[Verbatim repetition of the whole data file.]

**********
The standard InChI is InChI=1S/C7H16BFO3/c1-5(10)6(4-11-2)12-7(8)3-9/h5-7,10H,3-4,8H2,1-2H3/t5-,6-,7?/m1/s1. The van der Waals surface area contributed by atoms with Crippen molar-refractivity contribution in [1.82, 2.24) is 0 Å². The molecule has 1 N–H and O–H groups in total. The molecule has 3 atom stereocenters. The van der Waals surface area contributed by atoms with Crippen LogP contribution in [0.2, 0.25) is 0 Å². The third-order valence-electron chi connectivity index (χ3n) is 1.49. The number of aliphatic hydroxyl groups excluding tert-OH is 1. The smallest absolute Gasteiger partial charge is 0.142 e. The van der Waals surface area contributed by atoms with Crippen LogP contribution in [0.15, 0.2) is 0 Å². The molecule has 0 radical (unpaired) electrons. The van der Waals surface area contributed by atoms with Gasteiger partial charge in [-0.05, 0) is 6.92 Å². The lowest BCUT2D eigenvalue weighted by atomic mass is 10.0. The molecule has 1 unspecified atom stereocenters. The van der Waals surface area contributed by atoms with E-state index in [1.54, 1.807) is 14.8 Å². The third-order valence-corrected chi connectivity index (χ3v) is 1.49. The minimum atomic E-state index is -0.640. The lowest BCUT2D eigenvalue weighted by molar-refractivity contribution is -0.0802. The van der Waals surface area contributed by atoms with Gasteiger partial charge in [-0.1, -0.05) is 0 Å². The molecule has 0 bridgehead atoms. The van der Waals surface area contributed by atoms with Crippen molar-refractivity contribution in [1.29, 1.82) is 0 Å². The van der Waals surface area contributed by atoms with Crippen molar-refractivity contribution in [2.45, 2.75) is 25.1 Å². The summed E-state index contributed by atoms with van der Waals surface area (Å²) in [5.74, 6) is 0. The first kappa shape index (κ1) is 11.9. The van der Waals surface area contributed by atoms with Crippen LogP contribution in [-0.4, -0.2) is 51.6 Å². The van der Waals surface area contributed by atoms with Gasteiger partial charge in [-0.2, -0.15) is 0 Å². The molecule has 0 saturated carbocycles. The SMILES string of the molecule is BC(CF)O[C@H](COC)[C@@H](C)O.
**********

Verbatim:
The standard InChI is InChI=1S/C7H16BFO3/c1-5(10)6(4-11-2)12-7(8)3-9/h5-7,10H,3-4,8H2,1-2H3/t5-,6-,7?/m1/s1. The van der Waals surface area contributed by atoms with Crippen molar-refractivity contribution in [1.82, 2.24) is 0 Å². The molecule has 1 N–H and O–H groups in total. The molecule has 3 atom stereocenters. The van der Waals surface area contributed by atoms with Crippen LogP contribution in [0.2, 0.25) is 0 Å². The third-order valence-electron chi connectivity index (χ3n) is 1.49. The number of aliphatic hydroxyl groups excluding tert-OH is 1. The smallest absolute Gasteiger partial charge is 0.142 e. The van der Waals surface area contributed by atoms with Crippen LogP contribution in [0.15, 0.2) is 0 Å². The molecule has 0 radical (unpaired) electrons. The van der Waals surface area contributed by atoms with Gasteiger partial charge in [-0.05, 0) is 6.92 Å². The lowest BCUT2D eigenvalue weighted by atomic mass is 10.0. The molecule has 1 unspecified atom stereocenters. The van der Waals surface area contributed by atoms with E-state index in [1.54, 1.807) is 14.8 Å². The third-order valence-corrected chi connectivity index (χ3v) is 1.49. The minimum atomic E-state index is -0.640. The lowest BCUT2D eigenvalue weighted by molar-refractivity contribution is -0.0802. The van der Waals surface area contributed by atoms with Gasteiger partial charge in [-0.1, -0.05) is 0 Å². The molecule has 0 bridgehead atoms. The van der Waals surface area contributed by atoms with Crippen molar-refractivity contribution in [1.29, 1.82) is 0 Å². The van der Waals surface area contributed by atoms with Crippen molar-refractivity contribution in [2.45, 2.75) is 25.1 Å². The summed E-state index contributed by atoms with van der Waals surface area (Å²) in [5.74, 6) is 0. The first kappa shape index (κ1) is 11.9. The van der Waals surface area contributed by atoms with Crippen LogP contribution in [-0.4, -0.2) is 51.6 Å². The van der Waals surface area contributed by atoms with Gasteiger partial charge in [-0.2, -0.15) is 0 Å². The molecule has 0 saturated carbocycles. The SMILES string of the molecule is BC(CF)O[C@H](COC)[C@@H](C)O.